ReferenceYear publishedPopulationStudy designNumber of subjectsNumber of HCV positive (%)
  • *

    Excluded from prevalence estimate calculation, likely not representative of the general veteran population.

  • Risk factors included (i) Vietnam veteran, (ii) blood transfusion before 1992, (iii) injection drug use, (iv) intranasal cocaine use, (v) ≥5 drinks/day for ≥10 years, (vi) ≥10 lifetime sexual partners, (vii) man who has sex with men, (viii) exposure to blood on skin or mucous membranes, (ix) haemodialysis dependent, (x) tattoo or body piercing, (xi) positive HIV or HBV and (xii) unexplained liver disease.

  • Adjusted for non-participation; unadjusted prevalence was 4.0%.

  • HBV, hepatitis B virus; HIV, human immunodeficiency virus; VA, veterans affairs.

Himelhoch et al. (67)*2009Veterans with schizophrenia or bipolarCross sectional223 13713 352 (6.0)
Groom et al. (68)2008Minnesota VA outpatientsRetrospective cohort12 485681 (5.4)
Kilbourne et al. (69)*2008Veterans with schizophrenia, bipolar or depressionRetrospective cohort18 0561250 (6.9)
Mallette et al. (70)2008Rhode Island VA with one traditional risk factorCross sectional5646412 (7.3)
Dominitz et al. (64)2005Randomized national sampleCross sectional128852 (5.4)
Matthews et al. (71)*2008Veterans with substance abuse and bipolar disorderRetrospective cohort130 02113 531 (10.4)
Goulet et al. (72)*2005HIV-positive veteransCase–control25 1164489 (17.8)
Desai et al. (19)*2003Homeless veteransCross sectional418184 (44.0)
Mishra et al. (73)2003Florida and Georgia outpatientsCross sectional27427 (9.9)
Brau et al. (74)2002New York VA in/outpatientsCross sectional1098116 (10.7)
Cheung et al. (21)*2002Homeless veteransRetrospective cohort597249 (41.7)
Roselle et al. (65)2002Phlebotomy in/outpatients on 1 day nationwideCross sectional26 1021724 (6.6)
Briggs et al. (75)*2001Urban California VACross sectional1032185 (17.7)
Austin et al. (76)2000Georgia VA inpatientsCross sectional53056 (10.6)
Cheung (66)*2000VA in/outpatients including psychiatric diseaseCross sectional85582985 (34.8)

Recipients of chronic haemodialysis

Patients on chronic haemodialysis are at increased risk for HCV infection and it appears to be related to time that the patient has been receiving dialysis as well as the number of blood transfusions received (78). Blood transfusions received before second-generation HCV screening assays in 1992 is considered an independent risk factor for HCV transmission (79), but has not, to our knowledge, been specifically studied in the haemodialysis population.

Hepatitis C virus outbreak investigations at dialysis centres have revealed multiple opportunities for cross contamination between infected and non-infected patients including using receiving dialysis immediately after an infected patient, dialysis equipment that is improperly sterilized, use of common medical carts with contaminated surfaces and sharing of multiple dose medication vials and priming buckets (78).

The most recent national surveillance study on dialysis-associated diseases was published in 2002 and represents the most current infection control statistics from dialysis centres nationwide (80). In conjunction with the Centers for Medicare and Medicaid Services (CMS), the Center for Disease Control (CDC) sent out surveys to all 4185 haemodialysis centres licensed by the CMS in USA, with a 96% response rate. The overall prevalence of HCV in this national study was 7.8%, which is decreased from 1995 (10.4%). The authors attributed this decrease, in part, to increased awareness on HCV transmission.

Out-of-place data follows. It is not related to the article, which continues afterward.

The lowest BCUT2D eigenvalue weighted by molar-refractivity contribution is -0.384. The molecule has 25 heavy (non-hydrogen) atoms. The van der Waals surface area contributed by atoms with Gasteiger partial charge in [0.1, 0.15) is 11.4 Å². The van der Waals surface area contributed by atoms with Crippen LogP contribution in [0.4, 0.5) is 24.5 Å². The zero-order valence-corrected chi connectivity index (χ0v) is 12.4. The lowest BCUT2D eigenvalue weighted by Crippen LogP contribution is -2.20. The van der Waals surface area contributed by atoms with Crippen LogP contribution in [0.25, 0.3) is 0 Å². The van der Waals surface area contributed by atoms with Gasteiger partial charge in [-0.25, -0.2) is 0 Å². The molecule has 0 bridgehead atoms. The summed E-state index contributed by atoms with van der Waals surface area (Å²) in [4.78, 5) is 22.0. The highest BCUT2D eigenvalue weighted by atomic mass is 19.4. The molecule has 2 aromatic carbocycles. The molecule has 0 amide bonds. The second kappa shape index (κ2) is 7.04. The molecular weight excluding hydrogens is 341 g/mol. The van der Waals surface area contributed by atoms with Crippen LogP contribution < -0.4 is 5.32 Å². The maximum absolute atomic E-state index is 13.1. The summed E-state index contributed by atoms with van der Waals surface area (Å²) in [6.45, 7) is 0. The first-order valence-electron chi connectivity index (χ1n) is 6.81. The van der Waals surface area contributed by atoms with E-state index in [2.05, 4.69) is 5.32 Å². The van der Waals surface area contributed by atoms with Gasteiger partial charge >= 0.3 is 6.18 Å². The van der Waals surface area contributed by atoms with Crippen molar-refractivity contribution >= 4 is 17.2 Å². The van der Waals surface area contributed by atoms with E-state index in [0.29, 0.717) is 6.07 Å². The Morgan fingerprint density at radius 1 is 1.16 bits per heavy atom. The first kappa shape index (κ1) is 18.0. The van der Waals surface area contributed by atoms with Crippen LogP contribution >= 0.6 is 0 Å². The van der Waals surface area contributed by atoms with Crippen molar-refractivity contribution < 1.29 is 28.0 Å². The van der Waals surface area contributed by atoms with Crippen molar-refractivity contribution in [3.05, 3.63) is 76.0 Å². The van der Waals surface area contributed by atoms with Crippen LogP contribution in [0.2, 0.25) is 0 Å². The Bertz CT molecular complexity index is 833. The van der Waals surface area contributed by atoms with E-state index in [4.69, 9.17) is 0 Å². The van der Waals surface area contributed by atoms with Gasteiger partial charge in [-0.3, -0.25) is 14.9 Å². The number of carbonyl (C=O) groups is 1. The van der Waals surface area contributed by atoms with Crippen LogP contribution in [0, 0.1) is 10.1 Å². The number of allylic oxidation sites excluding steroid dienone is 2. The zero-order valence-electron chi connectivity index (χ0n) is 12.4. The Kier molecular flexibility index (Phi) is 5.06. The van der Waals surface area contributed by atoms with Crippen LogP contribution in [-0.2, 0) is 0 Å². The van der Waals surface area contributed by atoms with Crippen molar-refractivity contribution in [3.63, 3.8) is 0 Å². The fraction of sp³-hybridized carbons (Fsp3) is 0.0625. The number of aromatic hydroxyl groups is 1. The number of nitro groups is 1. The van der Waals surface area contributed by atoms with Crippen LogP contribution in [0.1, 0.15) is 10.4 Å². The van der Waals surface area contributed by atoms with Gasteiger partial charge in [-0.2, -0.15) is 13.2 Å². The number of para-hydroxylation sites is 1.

Haemophilia

Patients with haemophilia are blood transfusion dependent and are at an increased risk for HCV infection. Specifically, those who received blood transfusions before 1987, when heat inactivation of factor concentrates dramatically improved blood safety relative to HCV and other viral agents, have been reported to have high prevalences of HCV: 76.3, 98 and 100% (81–83). The advent of the second-generation HCV screening assay in 1992 has nearly eliminated the transmission of HCV through blood transfusion. The risk is not zero, however, as mathematical modelling has suggested that transfused blood may still transmit HCV in 1:100 000 to 1:200 000 recipients (79). The estimated prevalence of haemophiliacs who have received transfusions and other blood products before the screening era is <0.01% of the US population today (28).

Active military duty

Service men and women on active duty would not have been sampled by the NHANES survey because only civilian populations were surveyed. There has only been one study involving HCV prevalence among those on active military duty. Hyams et al. (84) surveyed 10 000 active duty personnel in the United States military and found a prevalence of 0.48%. The authors interpreted this as a decreased risk of HCV infection and attributed it to infrequent IDU in the military because of mandatory drug testing throughout military service.

Nursing home residents and hospitalized patients

Nursing home residents would also not have been sampled by the NHANES because only non-institutionalized persons were included. There is only one study that measured the prevalence of HCV in the nursing home population. Chien et al. (85) found that 4.5% of residents at three nursing homes in the greater St Louis area were anti-HCV positive. It would be unwise to draw certain conclusions regarding HCV in the nursing home population but it would appear that they are at an increased risk.

Patients hospitalized during the NHANES study would have been missed by the survey. We found seven studies that measured the prevalence of HCV in hospitalized patients, with prevalence ranging from 4 to 20.3% (66, 76, 86–90) (Table 5). Of these, three involved patients in emergency rooms (ERs) (87–89), two collected data from inpatients at VA hospitals (66, 76), one collected data from a large psychiatric hospital (90) and one collected data from inpatients and outpatients in a university hospital (86).